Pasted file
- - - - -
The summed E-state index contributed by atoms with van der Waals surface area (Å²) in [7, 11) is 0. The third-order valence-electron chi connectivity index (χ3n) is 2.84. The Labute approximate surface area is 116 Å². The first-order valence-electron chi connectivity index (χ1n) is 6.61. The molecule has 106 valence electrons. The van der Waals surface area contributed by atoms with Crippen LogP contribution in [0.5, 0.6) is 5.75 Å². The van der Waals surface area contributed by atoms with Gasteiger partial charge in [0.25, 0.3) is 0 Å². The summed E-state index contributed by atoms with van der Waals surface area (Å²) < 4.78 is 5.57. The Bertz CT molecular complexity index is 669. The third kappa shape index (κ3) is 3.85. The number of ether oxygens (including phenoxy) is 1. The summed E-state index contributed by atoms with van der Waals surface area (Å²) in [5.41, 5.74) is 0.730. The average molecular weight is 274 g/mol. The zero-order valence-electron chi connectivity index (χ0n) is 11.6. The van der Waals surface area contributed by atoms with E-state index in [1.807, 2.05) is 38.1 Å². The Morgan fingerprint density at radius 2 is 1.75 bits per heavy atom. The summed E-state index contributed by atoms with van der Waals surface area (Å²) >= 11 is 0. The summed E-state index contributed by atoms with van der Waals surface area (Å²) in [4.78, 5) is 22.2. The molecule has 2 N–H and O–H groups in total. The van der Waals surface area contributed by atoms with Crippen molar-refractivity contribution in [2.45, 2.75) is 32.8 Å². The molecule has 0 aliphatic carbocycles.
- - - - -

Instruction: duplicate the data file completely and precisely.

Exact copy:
The summed E-state index contributed by atoms with van der Waals surface area (Å²) in [7, 11) is 0. The third-order valence-electron chi connectivity index (χ3n) is 2.84. The Labute approximate surface area is 116 Å². The first-order valence-electron chi connectivity index (χ1n) is 6.61. The molecule has 106 valence electrons. The van der Waals surface area contributed by atoms with Crippen LogP contribution in [0.5, 0.6) is 5.75 Å². The van der Waals surface area contributed by atoms with Gasteiger partial charge in [0.25, 0.3) is 0 Å². The summed E-state index contributed by atoms with van der Waals surface area (Å²) < 4.78 is 5.57. The Bertz CT molecular complexity index is 669. The third kappa shape index (κ3) is 3.85. The number of ether oxygens (including phenoxy) is 1. The summed E-state index contributed by atoms with van der Waals surface area (Å²) in [5.41, 5.74) is 0.730. The average molecular weight is 274 g/mol. The zero-order valence-electron chi connectivity index (χ0n) is 11.6. The van der Waals surface area contributed by atoms with E-state index in [1.807, 2.05) is 38.1 Å². The Morgan fingerprint density at radius 2 is 1.75 bits per heavy atom. The summed E-state index contributed by atoms with van der Waals surface area (Å²) >= 11 is 0. The summed E-state index contributed by atoms with van der Waals surface area (Å²) in [4.78, 5) is 22.2. The molecule has 2 N–H and O–H groups in total. The van der Waals surface area contributed by atoms with Crippen molar-refractivity contribution in [2.45, 2.75) is 32.8 Å². The molecule has 0 aliphatic carbocycles.